Visceral fat around the inner organs is a metabolically active tissue, and more of it is entirely detrimental to long-term health. These fat deposits interact with the immune system in a number of distinct ways to produce chronic inflammation, and that inflammation in turn drives the onset and progression of tissue dysfunction and all of the common age-related conditions. For example, visceral fat encourages the accumulation of senescent cells and their pro-inflammatory signaling, while visceral fat cells signal in ways that mimic infection, as well as producing DNA debris that activates the innate immune system. Given the number of known inflammatory processes, we might expect researchers to uncover further, novel mechanisms involved in generating inflammation in visceral fat, as is the case here.
γδ T cells are a unique and poorly understood class of lymphocytes generally regarded for their role in barrier protection with functionally distinct subpopulations residing in epithelial tissues, including those of the skin, gut, and lung. In addition to responding to antigen presentation via the T cell receptor, similar to conventional T cells (regulatory, helper, and cytotoxic T cells) of the adaptive immune system, γδ T cells can respond directly to cytokines and other intact proteins without antigen processing and presentation, and have the capacity to phagocytize much like innate immune cells.
In adipose tissues, contrary to their traditional function in infection control, γδ T cells appear to play major roles in maintaining homeostasis with respect to inflammation and insulin sensitivity. Adipose tissue γδ T cells have been shown to increase in number in mouse models of diet-induced obesity, where they promote macrophage accumulation, inflammation, and insulin resistance. More recently, they were reported to regulate adipose tissue regulatory T cell homeostasis and thermogenesis in adolescent and young-adult mice.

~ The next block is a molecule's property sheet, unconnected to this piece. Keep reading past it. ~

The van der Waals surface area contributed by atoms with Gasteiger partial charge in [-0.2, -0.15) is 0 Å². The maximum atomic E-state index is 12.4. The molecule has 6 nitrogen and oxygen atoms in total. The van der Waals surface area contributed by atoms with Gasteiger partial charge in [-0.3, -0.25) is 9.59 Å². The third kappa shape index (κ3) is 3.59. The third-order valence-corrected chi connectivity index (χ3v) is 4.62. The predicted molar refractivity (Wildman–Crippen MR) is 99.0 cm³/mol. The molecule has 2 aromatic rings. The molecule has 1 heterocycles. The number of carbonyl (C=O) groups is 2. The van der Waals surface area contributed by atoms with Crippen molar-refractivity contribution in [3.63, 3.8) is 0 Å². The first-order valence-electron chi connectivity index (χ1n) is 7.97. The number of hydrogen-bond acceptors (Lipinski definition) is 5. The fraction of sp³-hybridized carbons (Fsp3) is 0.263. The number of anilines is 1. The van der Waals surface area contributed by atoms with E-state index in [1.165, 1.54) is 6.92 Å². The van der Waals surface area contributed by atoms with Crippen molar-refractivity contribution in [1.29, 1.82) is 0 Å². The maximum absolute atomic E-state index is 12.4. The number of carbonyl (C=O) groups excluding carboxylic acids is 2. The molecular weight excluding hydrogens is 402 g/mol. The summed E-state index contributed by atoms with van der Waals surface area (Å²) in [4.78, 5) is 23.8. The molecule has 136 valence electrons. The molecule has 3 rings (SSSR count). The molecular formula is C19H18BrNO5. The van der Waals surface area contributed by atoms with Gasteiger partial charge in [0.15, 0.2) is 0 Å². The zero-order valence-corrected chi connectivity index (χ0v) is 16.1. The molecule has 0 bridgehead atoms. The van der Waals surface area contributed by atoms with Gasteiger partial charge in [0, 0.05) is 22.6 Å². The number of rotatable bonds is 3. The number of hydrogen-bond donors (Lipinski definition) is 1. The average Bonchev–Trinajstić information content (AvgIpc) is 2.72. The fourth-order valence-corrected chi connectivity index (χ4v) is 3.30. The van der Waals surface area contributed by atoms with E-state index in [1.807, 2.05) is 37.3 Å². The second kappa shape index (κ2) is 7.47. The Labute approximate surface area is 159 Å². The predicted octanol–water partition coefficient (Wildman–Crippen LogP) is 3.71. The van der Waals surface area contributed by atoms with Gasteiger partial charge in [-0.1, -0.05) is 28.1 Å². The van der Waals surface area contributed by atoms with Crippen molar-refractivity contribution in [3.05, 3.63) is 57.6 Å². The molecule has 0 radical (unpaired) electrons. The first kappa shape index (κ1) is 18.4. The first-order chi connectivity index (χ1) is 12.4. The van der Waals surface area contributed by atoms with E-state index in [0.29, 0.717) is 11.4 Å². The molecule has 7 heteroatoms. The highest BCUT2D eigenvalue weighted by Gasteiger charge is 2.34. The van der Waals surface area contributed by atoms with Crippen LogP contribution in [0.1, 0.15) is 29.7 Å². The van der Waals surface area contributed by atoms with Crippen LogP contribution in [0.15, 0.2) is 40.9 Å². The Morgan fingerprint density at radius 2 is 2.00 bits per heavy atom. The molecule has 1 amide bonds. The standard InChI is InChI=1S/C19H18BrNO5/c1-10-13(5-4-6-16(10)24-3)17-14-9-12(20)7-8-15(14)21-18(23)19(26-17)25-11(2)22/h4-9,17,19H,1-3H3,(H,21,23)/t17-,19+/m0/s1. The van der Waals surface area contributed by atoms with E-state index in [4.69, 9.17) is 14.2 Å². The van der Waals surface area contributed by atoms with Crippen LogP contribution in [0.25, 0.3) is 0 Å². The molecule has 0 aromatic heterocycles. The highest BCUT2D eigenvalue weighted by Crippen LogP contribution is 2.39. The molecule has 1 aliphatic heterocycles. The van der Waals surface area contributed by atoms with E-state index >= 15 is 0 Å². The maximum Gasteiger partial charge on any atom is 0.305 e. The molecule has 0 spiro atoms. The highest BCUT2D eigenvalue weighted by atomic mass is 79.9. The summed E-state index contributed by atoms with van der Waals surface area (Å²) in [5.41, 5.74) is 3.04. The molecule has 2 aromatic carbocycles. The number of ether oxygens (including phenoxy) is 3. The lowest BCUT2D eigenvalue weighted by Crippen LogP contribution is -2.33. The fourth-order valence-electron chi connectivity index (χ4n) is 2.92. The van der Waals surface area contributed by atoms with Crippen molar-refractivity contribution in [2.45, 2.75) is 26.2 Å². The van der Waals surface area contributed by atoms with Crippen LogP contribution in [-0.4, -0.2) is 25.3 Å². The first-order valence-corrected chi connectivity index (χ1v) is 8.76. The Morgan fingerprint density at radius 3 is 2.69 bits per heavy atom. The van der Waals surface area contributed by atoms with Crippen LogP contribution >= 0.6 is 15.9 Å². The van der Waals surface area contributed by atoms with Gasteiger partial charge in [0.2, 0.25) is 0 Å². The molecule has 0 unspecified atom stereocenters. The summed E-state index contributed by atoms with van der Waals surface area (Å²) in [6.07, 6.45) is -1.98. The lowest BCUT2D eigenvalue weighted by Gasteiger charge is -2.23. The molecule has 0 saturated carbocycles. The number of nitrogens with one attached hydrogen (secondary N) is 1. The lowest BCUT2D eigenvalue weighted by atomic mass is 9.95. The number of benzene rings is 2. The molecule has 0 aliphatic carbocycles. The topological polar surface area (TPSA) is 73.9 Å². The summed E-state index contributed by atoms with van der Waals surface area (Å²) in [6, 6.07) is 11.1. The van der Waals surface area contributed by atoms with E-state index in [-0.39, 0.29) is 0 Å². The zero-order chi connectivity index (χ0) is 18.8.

Here, we identified and characterized a population of γδ T cells, which show unique age-dependent accumulation in the visceral adipose tissue of both mice and humans. Diet-induced obesity likewise increased γδ T cell numbers; however, the effect was greater in the aged where the increase was independent of fat mass. Genetic deficiency of γδ T cells in old age improved the metabolic phenotype, characterized by increased respiratory exchange ratio, and lowered levels of IL-6 both systemically and locally in visceral adipose tissue. Decreased IL-6 was predominantly due to reduced production by non-immune stromal cells, primarily preadipocytes, and adipose-derived stem cells. Collectively, these findings suggest that an age-dependent increase of tissue-resident γδ T cells in visceral adipose tissue contributes to local and systemic chronic inflammation and metabolic dysfunction in aging.